December 1, 2011 | Written by: Chris Dotson
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Like many of you, I wear a lot of hats.
Some of my hats. The scale is misleading, though – those hats are actually three feet tall!
I think we all know that people, in general, don’t like change. Today, I’ll be wearing my System Administrator hat, and explaining why, as a sysadmin, I hate the cloud – private cloud, public cloud, all of them – and specifically the infrastructure as a service (IaaS) offerings.
I like building machines, and now I don’t get to do as much of that.
For the physical hardware, it has to be placed in the data center with proper consideration for cooling and cabling, it has to be cabled, all of the fiddly BIOSes, and firmwares must be updated, and of course there’s paperwork and documentation to go along with all of this. Now, with the cloud, I still get to do this for any on-premises cloud equipment, but there’s not as much of it because some workload is moving off-premises and because we’re getting better utilization of the on-premises stuff.
After the physical infrastructure is there, I like to build virtual machines. I tell everyone it’s easy and only takes a few minutes, but I spend quite a bit of my time building those, too. I have to go allocate an IP address, pick the template, clone it, do a little cleanup, set up a few things on it, and of course do the paperwork so I know where things are. Even though the individual steps don’t take much time, it adds up, and it seems like people continue to want more and more virtual machines. I have to admit, it’s nice that the cloud software keeps track of all of the virtual machines for us and does a lot of the “paperwork” automatically, though.
My manager tells me that there will always be plenty of complex tasks to do – although of course the job is always changing – and that my skills will always be in demand as long as those newly automated tasks are not the only things I know how to do. That’s true; I can close my eyes and randomly poke a few keys on the keyboard to create a Perl script that will quickly fix that annoying PAM authentication problem on all of our servers. I excitedly explain this to her, and she then smiles, nods, and walks away muttering about sysadmin types. She mutters a lot around me.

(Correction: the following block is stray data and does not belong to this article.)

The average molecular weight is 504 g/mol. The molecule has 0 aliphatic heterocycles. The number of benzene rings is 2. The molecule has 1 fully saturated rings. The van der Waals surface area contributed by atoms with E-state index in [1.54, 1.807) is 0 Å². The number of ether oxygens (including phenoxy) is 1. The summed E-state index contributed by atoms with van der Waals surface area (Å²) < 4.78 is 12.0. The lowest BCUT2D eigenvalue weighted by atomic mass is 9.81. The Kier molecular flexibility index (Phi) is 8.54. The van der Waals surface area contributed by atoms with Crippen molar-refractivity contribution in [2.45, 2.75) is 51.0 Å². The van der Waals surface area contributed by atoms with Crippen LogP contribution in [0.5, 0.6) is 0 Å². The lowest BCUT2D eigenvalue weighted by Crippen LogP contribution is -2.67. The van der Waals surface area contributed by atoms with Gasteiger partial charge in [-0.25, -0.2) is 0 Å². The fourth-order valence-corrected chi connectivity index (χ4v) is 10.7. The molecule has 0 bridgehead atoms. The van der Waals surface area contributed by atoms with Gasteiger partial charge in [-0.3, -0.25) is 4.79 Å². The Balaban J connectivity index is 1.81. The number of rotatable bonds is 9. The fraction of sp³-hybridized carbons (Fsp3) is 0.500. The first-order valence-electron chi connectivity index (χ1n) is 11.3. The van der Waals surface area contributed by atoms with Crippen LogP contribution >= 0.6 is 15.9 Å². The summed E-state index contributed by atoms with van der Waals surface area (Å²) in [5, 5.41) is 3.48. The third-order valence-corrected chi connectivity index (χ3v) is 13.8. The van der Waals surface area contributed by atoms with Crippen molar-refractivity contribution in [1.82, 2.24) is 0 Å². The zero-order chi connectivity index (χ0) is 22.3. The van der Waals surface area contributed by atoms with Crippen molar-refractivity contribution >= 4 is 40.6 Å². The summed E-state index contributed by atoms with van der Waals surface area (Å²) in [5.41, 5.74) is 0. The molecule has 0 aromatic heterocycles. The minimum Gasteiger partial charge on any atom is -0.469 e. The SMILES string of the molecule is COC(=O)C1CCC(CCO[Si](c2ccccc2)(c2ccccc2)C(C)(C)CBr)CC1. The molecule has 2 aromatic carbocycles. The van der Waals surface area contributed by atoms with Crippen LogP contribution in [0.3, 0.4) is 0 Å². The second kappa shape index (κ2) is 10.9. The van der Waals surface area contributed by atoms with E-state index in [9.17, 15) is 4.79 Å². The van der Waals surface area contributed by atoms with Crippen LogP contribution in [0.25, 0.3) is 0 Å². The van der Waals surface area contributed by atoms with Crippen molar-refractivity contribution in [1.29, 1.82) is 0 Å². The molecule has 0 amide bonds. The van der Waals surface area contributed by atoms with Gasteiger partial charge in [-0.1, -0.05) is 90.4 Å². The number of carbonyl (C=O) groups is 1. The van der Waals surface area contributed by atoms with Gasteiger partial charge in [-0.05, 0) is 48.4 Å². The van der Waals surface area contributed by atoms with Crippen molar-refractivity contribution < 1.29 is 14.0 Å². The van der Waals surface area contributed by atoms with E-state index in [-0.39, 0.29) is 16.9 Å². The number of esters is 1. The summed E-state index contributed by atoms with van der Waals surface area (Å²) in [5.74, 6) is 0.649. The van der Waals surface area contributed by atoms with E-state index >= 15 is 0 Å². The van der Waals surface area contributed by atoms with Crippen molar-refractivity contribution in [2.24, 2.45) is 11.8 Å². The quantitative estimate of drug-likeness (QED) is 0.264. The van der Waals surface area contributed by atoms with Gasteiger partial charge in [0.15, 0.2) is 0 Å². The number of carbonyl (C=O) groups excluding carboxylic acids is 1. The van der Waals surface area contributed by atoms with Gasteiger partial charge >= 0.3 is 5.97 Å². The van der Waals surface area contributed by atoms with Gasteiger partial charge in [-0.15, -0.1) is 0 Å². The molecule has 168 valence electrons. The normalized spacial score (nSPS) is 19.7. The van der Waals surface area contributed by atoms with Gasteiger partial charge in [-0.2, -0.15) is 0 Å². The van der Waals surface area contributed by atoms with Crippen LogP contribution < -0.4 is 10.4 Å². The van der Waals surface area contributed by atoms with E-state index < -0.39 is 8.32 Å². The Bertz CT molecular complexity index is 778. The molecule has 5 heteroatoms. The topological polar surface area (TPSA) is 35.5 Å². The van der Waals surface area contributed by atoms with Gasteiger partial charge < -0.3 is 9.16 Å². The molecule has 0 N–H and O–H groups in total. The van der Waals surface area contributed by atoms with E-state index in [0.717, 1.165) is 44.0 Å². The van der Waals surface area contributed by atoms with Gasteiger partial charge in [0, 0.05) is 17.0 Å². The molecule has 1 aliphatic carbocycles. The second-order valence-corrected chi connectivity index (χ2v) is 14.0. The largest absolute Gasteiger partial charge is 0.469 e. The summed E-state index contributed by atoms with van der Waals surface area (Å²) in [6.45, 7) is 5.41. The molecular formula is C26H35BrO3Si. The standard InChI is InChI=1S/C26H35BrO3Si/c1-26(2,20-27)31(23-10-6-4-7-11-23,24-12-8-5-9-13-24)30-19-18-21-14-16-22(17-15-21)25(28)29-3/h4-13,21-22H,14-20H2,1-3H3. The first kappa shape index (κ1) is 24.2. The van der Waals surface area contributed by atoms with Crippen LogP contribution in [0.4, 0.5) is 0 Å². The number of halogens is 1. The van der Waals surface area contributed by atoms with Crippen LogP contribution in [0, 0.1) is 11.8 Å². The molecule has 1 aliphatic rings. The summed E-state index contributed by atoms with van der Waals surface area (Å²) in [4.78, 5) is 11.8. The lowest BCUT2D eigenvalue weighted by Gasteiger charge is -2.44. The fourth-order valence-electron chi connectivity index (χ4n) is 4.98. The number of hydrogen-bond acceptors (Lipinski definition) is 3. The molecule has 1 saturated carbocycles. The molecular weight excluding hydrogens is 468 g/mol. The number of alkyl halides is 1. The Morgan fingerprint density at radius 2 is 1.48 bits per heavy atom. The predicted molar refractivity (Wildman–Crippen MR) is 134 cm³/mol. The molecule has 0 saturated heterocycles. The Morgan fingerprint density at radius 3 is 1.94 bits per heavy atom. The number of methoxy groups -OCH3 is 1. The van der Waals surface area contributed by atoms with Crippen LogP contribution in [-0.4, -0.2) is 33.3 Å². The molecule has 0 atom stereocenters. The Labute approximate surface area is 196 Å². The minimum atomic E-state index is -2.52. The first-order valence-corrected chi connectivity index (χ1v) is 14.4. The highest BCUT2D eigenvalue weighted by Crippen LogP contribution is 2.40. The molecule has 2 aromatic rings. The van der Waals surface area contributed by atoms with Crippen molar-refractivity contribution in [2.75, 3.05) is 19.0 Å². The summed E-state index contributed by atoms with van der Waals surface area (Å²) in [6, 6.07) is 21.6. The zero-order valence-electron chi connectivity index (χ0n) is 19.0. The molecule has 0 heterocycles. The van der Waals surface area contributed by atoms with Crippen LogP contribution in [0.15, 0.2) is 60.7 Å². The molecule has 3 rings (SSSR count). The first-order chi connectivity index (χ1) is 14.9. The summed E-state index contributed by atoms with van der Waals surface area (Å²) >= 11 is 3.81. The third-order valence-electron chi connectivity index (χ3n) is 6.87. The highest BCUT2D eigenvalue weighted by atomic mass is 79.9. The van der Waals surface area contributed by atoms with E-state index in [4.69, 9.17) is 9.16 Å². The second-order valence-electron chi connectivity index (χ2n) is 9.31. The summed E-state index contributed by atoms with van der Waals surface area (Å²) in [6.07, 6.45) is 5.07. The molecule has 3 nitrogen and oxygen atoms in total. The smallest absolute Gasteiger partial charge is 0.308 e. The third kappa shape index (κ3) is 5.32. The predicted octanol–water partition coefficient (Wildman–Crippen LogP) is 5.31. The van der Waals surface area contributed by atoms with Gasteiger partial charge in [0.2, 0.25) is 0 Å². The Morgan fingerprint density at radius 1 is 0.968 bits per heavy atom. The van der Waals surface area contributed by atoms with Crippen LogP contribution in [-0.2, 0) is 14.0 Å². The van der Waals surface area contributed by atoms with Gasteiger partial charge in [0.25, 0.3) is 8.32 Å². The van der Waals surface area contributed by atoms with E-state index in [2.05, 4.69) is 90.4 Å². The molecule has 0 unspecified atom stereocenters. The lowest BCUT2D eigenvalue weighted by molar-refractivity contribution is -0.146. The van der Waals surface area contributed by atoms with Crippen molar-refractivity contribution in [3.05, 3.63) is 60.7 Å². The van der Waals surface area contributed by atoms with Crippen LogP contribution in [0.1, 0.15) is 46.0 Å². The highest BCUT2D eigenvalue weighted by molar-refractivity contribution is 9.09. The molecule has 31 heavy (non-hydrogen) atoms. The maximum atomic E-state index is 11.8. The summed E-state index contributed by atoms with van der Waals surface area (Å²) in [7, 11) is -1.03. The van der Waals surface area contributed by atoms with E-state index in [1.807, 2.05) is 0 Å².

I’m responsible for this infrastructure, but now I’m at the mercy of the cloud software!
I’m willing to be responsible for things when it’s me making the decisions, but after we automate some of these functions (for example, where to place virtual machines, or keeping track of which virtual machines are active), the system might mess up and then I’ll be blamed. I’ve lost control.
The cloud software doesn’t do everything exactly the way I like it. My system configurations and arrangements are a work of art (although occasionally a slightly messy work of art), and this cloud infrastructure is just cold and institutional.
To be fair, I had similar concerns about virtualization technology to some extent, and that seems to have worked fairly well for us (although there are tradeoffs to anything)!
Although I’m not like this guy (http://en.wikipedia.org/wiki/BOFH), I do like for people to respect me and need my services.
If anyone not skilled in systems administration can just go and click a few buttons to get a virtual machine, they’ll simply bypass me. I don’t want to end up like the travel agents.
I do get about as many calls as I was getting before, though, and now I’m responsible for 200 systems instead of 20.
I’m going to get hacked! Everyone knows the cloud is insecure.
OK, OK, “cloud” is a broad enough term that we can’t paint all of these technologies with the same brush, but you have to admit there are definite security concerns. As a sysadmin, part of my job is to enforce the security controls, and now we’re having to loosen some of these security controls and change some of our security policies based on what’s happening with cloud. I like the old security controls – I’m comfortable with them, I understand them, and I have a good feel for how much risk we’re taking.
Of course, there were huge security concerns when we plugged into the Internet, too. Some companies have gotten hacked and have lost a huge amount of money or have gone bankrupt, but I guess we had to do that. Perhaps we need to be careful, but not too careful.
If I take the System Administrator hat back off, I can see a lot of excellent business reasons for infrastructure as a service. Silly hats aside, as with any change, it’s important to understand how the different roles in your organization can perceive a change. After you understand that, you can understand why the people in those roles might be resistant to the change – and can help them to understand why the change is necessary and how it will actually affect them.